November 17, 2009 (Dallas, TX) – Transplace, a leading provider of transportation management services and logistics technology, provides solutions to transportation professionals for how to prepare a transportation program for an economic rebound. Many transportation careers have recently ascended on the ability to deliver much needed funds to cash-strapped CFOs through large-scale transportation procurement efforts. However, the leverage shippers have enjoyed during this period is not sustainable.
“In the near future, we will either see an economic rebound or trucking capacity will find equilibrium regardless of the strength of the economy, said Matthew Harding, vice president of consulting for Transplace. “In either case, market dynamics will drive currently reduced prices back to more traditional levels. We developed a list of tips for transportation professionals that, we hope, will be useful to face the challenge of a rapidly changing marketplace head on.”
Transplace identifies a number of targeted programs that will benefit shippers in the current market environment in anticipation of an economic rebound:
-- Assess Current IT Infrastructure to Ensure Flexibility
Transportation sourcing should be finely tuned to eliminate delays in identifying and utilizing carriers. Many shippers find IT inflexible to change. Shippers need to have solid procurement processes integrated with IT and IT must be supportive. New suppliers or customer ship points introduced into the supply chain require an IT infrastructure that is capable of adapting to a changing network to capture the benefits from carrier management.
-- Assess Business Processes to Ensure Flexibility
Shippers must ensure that processes are flexible enough to handle increased levels of rework during periods of limited capacity. Business processes coupled with a flexible IT platform work together to handle changes in market environments efficiently, quickly and cost effectively. It is important to know how these changes in activities impact processes ahead of time to lower the risk of unintended outcomes.
-- Obtain Thorough Market/Industry Intelligence
Shippers must have a clear view of the broader transportation market and should invest the time in understanding which providers have specific strengths in various markets in anticipation of balanced capacity. It is important for shippers to understand the carriers and other shippers. One way is to create a carrier advisory board comprised of key carriers and their executive team to ensure the organization is in tune with the carrier base’s strategic direction and the business issues that drive the market. Cross-industry benchmarking leads to insights that can help shippers optimize their carrier relationships.
-- Evaluate Experience Against Adaptable Sourcing Strategies
Due to the infrequency of large scale procurement events, management must ensure that professionals who are new to carrier procurement and have been cultivated in a recessionary environment have the appropriate perspective in the future. When capacity is tight, management must be sure that sourcing strategies focus on carrier utilization. If a carrier management team has not experienced both up and down cycles, carriers will not be responsive to aggressive price-focused negotiations when they have more leverage with their capacity. This can result in missed opportunities to cover freight and increase the potential for higher churn among carriers.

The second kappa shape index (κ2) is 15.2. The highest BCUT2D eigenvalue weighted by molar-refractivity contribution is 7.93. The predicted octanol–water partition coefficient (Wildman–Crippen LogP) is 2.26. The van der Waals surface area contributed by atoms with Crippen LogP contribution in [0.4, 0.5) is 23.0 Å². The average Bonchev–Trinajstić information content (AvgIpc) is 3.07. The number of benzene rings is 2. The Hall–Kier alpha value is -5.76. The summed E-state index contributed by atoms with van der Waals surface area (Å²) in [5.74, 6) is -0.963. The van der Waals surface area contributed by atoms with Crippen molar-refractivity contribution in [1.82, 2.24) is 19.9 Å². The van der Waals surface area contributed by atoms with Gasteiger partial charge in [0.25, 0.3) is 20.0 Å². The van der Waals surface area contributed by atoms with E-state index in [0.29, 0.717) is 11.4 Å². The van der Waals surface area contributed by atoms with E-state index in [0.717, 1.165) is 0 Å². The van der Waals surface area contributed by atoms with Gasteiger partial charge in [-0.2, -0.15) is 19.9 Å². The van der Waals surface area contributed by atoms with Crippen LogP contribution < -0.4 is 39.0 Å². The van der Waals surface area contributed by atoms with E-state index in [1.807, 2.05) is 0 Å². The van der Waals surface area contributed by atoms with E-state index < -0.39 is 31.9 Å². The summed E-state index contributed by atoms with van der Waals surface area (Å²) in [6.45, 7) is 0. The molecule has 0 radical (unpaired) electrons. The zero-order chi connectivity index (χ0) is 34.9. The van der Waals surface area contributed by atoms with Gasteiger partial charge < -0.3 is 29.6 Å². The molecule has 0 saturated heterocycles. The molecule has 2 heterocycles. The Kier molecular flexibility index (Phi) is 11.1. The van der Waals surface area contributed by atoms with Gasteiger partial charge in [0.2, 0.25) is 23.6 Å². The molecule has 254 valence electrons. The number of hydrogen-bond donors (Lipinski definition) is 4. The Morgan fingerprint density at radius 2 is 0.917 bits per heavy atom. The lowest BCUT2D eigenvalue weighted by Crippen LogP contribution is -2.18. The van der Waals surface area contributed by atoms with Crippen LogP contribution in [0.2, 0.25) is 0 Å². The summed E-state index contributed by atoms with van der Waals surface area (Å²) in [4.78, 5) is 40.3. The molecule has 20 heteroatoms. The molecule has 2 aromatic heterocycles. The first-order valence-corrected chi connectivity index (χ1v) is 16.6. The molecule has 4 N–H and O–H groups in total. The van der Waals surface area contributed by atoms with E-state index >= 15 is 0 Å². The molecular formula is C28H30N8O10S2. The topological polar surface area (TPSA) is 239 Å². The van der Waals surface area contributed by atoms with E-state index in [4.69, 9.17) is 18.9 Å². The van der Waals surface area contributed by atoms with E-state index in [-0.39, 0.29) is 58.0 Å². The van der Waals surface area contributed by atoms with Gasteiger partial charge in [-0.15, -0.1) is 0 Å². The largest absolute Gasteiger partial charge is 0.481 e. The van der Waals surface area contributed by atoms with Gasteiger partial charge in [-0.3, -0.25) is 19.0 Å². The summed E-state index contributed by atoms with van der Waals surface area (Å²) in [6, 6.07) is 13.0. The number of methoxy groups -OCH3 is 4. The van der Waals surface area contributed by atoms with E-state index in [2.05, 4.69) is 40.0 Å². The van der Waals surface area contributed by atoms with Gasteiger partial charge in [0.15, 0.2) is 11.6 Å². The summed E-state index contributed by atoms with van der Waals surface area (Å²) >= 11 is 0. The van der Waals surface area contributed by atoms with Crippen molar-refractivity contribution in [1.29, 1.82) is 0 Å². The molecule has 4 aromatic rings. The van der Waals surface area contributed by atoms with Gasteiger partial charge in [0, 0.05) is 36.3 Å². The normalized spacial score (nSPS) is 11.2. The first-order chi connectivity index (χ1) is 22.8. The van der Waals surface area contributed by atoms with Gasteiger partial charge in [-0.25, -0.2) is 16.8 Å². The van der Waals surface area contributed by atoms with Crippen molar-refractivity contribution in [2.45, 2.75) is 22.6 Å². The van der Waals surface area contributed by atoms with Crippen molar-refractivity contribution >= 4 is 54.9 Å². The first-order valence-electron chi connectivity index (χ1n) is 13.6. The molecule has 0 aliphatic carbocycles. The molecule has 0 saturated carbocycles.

-- Evaluate Dedicated Options and Understand All Options on the Market
Dedicated fleets ensure that shippers have the capacity they need when they need it – they are much more resilient to price variability than the one-way market. In addition, shippers should consider co-company backhaul opportunities for significant savings within their dedicated/private fleets. Finally, shippers must review their sourcing strategies for contract carriers to understand where brokers could add value within specific segments of their networks.
“There are several factors to consider when selecting a TMS provider. Organizations should choose one that can provide a wealth of functionality to support various business processes,” adds Harding. “And beyond having cutting-edge technological knowledge to support their products, TMS providers should – even more importantly – serve as subject matter experts in transportation.”
Click here to read the full list of solutions for how to prepare a transportation program for an economic rebound, or for more information on Transplace, please visit http://www.transplace.com
Transplace is a non-asset based third-party logistics (3PL) provider offering manufacturers and retailers the optimal blend of logistics technology and transportation management services. From complete logistics management outsourcing to intelligent transportation management systems (TMS) to supply chain network planning and design to high-quality brokerage services, Transplace has proven the ability to deliver both rapid return on investment and consistent value to customers. The company is recognized among the elite 3PLs in North America by a customer base that includes many of the largest shippers in the world.
In 2008, Transplace was awarded with the Global Logistics and Supply Chain Strategies “100 Great Supply Chain Partners” distinction for the fifth consecutive year and by Supply & Demand Chain Executive as a “Top 100” provider in supply chain transformation for the fourth consecutive year. In addition, Transplace was recognized by Inbound Logistics as a Top 10 3PL for the sixth consecutive year, and was awarded Logistics Management’s Quest for Quality award for the 3PL category. To learn more about Transplace, please visit www.transplace.com.